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Rembrandt Harmensz van Rijn - The Three Crosses
Rembrandt Harmensz. van Rijn
Dutch, 1606-1669
The Three Crosses, 1660
Drypoint and burin on cream laid paper,
fourth state of four
Gift of The Studio Club and Friends

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Widely regarded as the premier printmaker of his generation, Rembrandt devoted his considerable technical skill and powers of invention toward the goal of establishing an effective narrative. The Three Crosses, executed late in the artist’s career, is considered one of his finest prints, and provides an ideal opportunity to observe his process through examining the conceptual and physical development of the various states of the print.

The term “state” refers to the image produced by a single printing plate that has been modified over the course of successive print runs. Rembrandt printed four states of The Three Crosses, with the most dramatic changes occurring between the third and fourth states. The third state of The Three Crosses is not significantly different from the first two states, which are generally regarded as being “proof” states where the artist checked the effects of his work in progress. As the composition was worked primarily in drypoint, which wears quickly, additions to the third state took the form mainly of strengthening lines and refining figures, both with a needle and a burin.

While Rembrandt used earlier prints as models while developing his compositions, he also relied on close readings of the text for his biblical scenes. It is generally believed that The Three Crosses was partially inspired by Matthew’s or Luke’s description of the Passion. According to Luke:

And it was about the sixth hour; and there was darkness over all the earth until the ninth hour; and the sun was darkened. And the veil of the temple was rent in the midst. And when Jesus had cried with a loud voice, he said: Father, into thy hands I commend my spirit. And having said this, he gave up the ghost. Now when the centurion saw what was done, he glorified God saying: Certainly this was a righteous man. And all the people that came together to that site, beholding the things which were done, smote their breasts, and returned.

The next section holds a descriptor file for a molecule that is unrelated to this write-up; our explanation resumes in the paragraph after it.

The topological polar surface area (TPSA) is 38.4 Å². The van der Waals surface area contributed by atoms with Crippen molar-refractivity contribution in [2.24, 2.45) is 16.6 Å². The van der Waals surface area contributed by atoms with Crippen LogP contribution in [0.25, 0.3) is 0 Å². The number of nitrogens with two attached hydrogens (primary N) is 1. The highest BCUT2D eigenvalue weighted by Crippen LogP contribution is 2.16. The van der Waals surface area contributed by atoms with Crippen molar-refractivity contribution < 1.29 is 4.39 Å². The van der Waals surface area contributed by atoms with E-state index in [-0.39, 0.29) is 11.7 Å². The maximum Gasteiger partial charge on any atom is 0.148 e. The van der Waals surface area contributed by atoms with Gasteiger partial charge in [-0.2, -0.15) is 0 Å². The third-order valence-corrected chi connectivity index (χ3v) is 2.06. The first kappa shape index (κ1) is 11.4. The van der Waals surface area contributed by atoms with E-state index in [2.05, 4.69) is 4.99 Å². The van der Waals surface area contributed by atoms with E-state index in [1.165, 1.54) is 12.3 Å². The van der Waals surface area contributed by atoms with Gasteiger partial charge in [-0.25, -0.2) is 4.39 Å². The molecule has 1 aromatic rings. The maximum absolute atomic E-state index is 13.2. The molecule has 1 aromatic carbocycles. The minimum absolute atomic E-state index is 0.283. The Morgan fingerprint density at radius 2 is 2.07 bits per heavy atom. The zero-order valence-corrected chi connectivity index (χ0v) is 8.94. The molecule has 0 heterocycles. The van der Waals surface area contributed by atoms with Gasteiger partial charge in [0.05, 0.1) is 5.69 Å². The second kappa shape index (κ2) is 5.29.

As the third state of The Three Crosses began to wear, Rembrandt faced a dilemma: Should he discard the plate, try to strengthen the lines once again, or completely transform the composition? He chose the third option, with spectacular results.

Due to the thinness of the plate, Rembrandt was able to burnish down and rework significant areas, changing the focus of the work from the conversion of the centurion to the descent of darkness and ensuing chaos among the people following Christ’s death. New figures, such as the two mounted soldiers to the left of the cross and the re-drawn group, including St. John and Mary at the right, focus the viewer’s attention on the figure of Christ. The deep lines that define Christ’s body, strengthened by the artist, make the figure appear gaunt and emaciated, and the surrounding darkness highlights the tiny crown of light that appears around his head. While earlier versions of the composition focused on the conversion of the centurion, stressing the connection between Christ’s sacrifice and the salvation of mankind, the fourth state emphasizes the bleakness of Christ’s suffering and physical death.

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